GM sent a ripple across the web on Monday with the attention-grabbing announcement of its "path to zero emissions" plan, which includes an impressive lineup of at least 20 electric vehicles by 2023. To the casual observer, that means a head-on collision with Tesla, but GM adds an interesting twist. Instead of only offering battery-powered EVs, GM will include a healthy dose of EVs that run on hydrogen fuel cells.
That's a surprise move considering the intensive criticism that hydrogen fuel cell vehicles have endured, so let's take a look under the hood and see what's going on.
General Motors believes in an all-electric future. Although that future won't happen overnight, GM is committed to driving increased usage and acceptance of electric vehicles through no-compromise solutions that meet our customers' needs.
The Volt seems to be taking a back seat when it comes to the EV of the future. The Volt has a gasoline tank to cushion drivers against battery range anxiety, and drivers seem to be responding nicely to the mix (a gas-powered generator kicks on when the battery runs out, so the car always runs on electric drive no matter what). However, GM is convinced that all-electric cars are the wave of the future:
In the next 18 months, GM will introduce two new all-electric vehicles based off learnings from the Chevrolet Bolt EV. They will be the first of at least 20 new all-electric vehicles that will launch by 2023.
Hydrogen FCEVs run on electric drive, just like the more familiar battery-powered EVs. The basic difference is that batteries need to be charged up, while fuel cells generate electricity on-the-go.
GM is no newcomer to fuel cell technology. The company first introduced an "Electrovan" hydrogen fuel cell demonstration vehicle in 1966. The concept went into the deep freeze for a while but roared back into life in 2013, when GM and Honda announced a fuel cell collaboration. In 2016 GM dropped another strong hint that it was planning on a fuel cell future, and earlier this year GM and Honda announced they would partner in a new $85 million fuel cell plant in Michigan.
Meanwhile, GM has been working with the U.S. Army on bringing fuel cell technology to the Defense Department's vehicular fleet. In 2012 GM helped the U.S. Army establish its first hydrogen fuel cell EV fleet, and the company is also developing the ZH2 tactical fuel cell EV for the Army.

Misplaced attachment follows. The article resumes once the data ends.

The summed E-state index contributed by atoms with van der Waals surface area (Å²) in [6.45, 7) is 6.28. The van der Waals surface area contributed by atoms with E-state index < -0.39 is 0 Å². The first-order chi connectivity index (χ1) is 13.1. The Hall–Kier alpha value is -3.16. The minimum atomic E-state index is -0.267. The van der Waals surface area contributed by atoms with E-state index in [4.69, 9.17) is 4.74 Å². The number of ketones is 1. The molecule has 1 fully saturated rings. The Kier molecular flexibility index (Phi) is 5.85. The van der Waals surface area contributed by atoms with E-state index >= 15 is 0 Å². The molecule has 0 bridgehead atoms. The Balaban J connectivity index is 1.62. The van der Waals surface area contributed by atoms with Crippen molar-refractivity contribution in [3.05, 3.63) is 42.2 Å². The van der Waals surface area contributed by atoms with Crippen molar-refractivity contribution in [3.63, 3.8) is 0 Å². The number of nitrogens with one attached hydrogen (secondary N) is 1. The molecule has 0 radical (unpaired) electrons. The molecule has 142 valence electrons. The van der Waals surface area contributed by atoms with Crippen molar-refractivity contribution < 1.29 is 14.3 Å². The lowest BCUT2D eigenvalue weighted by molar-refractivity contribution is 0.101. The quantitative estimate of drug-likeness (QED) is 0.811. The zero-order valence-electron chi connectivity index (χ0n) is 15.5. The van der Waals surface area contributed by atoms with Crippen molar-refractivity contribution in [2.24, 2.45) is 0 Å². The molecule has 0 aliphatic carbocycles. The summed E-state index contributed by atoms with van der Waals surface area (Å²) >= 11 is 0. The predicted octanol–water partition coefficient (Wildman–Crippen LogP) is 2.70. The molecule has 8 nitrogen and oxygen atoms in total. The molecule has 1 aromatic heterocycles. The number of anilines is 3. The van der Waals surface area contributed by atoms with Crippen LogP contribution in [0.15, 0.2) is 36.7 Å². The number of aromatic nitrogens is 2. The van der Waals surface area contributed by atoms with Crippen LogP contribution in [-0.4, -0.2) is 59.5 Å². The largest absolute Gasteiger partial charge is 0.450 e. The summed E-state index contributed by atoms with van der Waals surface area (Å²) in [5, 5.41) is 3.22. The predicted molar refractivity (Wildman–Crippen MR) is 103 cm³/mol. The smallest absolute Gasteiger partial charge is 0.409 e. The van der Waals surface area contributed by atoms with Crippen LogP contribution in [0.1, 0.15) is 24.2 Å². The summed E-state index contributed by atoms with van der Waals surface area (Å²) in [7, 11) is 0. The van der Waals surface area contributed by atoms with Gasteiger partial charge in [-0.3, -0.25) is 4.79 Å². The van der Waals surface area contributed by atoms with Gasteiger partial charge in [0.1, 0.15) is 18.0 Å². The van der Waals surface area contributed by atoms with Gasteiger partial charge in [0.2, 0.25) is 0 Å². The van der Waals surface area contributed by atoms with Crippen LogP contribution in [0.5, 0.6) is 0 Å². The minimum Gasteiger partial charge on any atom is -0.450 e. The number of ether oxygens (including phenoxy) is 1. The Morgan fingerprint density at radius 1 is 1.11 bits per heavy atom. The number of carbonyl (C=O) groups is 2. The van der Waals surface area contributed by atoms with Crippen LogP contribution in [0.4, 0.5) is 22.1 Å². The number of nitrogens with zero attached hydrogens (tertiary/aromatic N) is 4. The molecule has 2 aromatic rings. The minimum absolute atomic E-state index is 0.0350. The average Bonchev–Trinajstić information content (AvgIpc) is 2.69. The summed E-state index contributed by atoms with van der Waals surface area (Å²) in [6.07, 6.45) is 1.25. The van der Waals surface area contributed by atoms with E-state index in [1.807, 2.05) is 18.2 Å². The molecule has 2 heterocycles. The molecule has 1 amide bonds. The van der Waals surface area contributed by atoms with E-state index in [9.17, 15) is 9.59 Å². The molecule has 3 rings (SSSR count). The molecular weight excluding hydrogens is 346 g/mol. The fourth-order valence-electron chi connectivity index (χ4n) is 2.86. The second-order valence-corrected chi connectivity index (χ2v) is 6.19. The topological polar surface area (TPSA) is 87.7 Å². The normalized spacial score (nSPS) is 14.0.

This is all happening despite persistent criticism from Telsa co-founder Elon Musk, who has famously referred to fuel cell technology with a curse.
GM's new EV announcement blithley steps over that remark:
GM also introduced SURUS — the Silent Utility Rover Universal Superstructure — a fuel cell powered, four-wheel steer concept vehicle on a heavy-duty truck frame that’s driven by two electric motors. With its capability and flexible architecture, SURUS could be used as a delivery vehicle, truck or even an ambulance — all emissions free.
The picture is rapidly changing for battery EVs. Coal is toast, renewables are beginning to edge natural gas out of the grid, and battery EV owners have the potential to source their own electricity from rooftop solar arrays.
Renewable options are also beginning to emerge for hydrogen with the advent of biogas as a source instead of fossil natural gas. "Water-splitting" technology powered by solar or wind energy is also paving the way for sustainable hydrogen fuel.
GM is looking ahead to a more sustainable manufacturing model, too. The company recently announced a big wind energy buy for electricity to power its factories in Ohio and Indiana.
Image (screenshot): via GM.
Tina writes frequently for TriplePundit and other websites, with a focus on military, government and corporate sustainability, clean tech research and emerging energy technologies. She is a former Deputy Director of Public Affairs of the New York City Department of Environmental Protection, and author of books and articles on recycling and other conservation themes. She is currently Deputy Director of Public Information for the County of Union, New Jersey. Views expressed here are her own and do not necessarily reflect agency policy.